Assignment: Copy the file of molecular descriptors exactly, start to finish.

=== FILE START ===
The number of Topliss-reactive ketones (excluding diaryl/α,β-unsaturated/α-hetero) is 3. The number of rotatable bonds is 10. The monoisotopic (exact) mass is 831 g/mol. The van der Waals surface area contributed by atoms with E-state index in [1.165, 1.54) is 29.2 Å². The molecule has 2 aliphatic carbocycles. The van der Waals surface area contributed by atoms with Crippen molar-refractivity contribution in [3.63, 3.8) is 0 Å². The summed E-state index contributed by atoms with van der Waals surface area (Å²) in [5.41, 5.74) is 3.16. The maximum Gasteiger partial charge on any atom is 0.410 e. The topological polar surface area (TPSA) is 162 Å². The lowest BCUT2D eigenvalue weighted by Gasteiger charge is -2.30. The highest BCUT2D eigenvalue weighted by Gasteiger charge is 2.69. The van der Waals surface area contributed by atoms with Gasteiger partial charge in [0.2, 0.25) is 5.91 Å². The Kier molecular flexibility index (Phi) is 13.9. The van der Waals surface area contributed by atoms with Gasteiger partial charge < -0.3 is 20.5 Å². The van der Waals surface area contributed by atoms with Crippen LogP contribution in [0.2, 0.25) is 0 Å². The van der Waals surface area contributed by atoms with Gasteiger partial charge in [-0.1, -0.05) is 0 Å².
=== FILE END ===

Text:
The number of Topliss-reactive ketones (excluding diaryl/α,β-unsaturated/α-hetero) is 3. The number of rotatable bonds is 10. The monoisotopic (exact) mass is 831 g/mol. The van der Waals surface area contributed by atoms with E-state index in [1.165, 1.54) is 29.2 Å². The molecule has 2 aliphatic carbocycles. The van der Waals surface area contributed by atoms with Crippen molar-refractivity contribution in [3.63, 3.8) is 0 Å². The summed E-state index contributed by atoms with van der Waals surface area (Å²) in [5.41, 5.74) is 3.16. The maximum Gasteiger partial charge on any atom is 0.410 e. The topological polar surface area (TPSA) is 162 Å². The lowest BCUT2D eigenvalue weighted by Gasteiger charge is -2.30. The highest BCUT2D eigenvalue weighted by Gasteiger charge is 2.69. The van der Waals surface area contributed by atoms with Gasteiger partial charge in [0.2, 0.25) is 5.91 Å². The Kier molecular flexibility index (Phi) is 13.9. The van der Waals surface area contributed by atoms with Gasteiger partial charge < -0.3 is 20.5 Å². The van der Waals surface area contributed by atoms with Crippen LogP contribution in [0.2, 0.25) is 0 Å². The van der Waals surface area contributed by atoms with Gasteiger partial charge in [-0.1, -0.05) is 0 Å².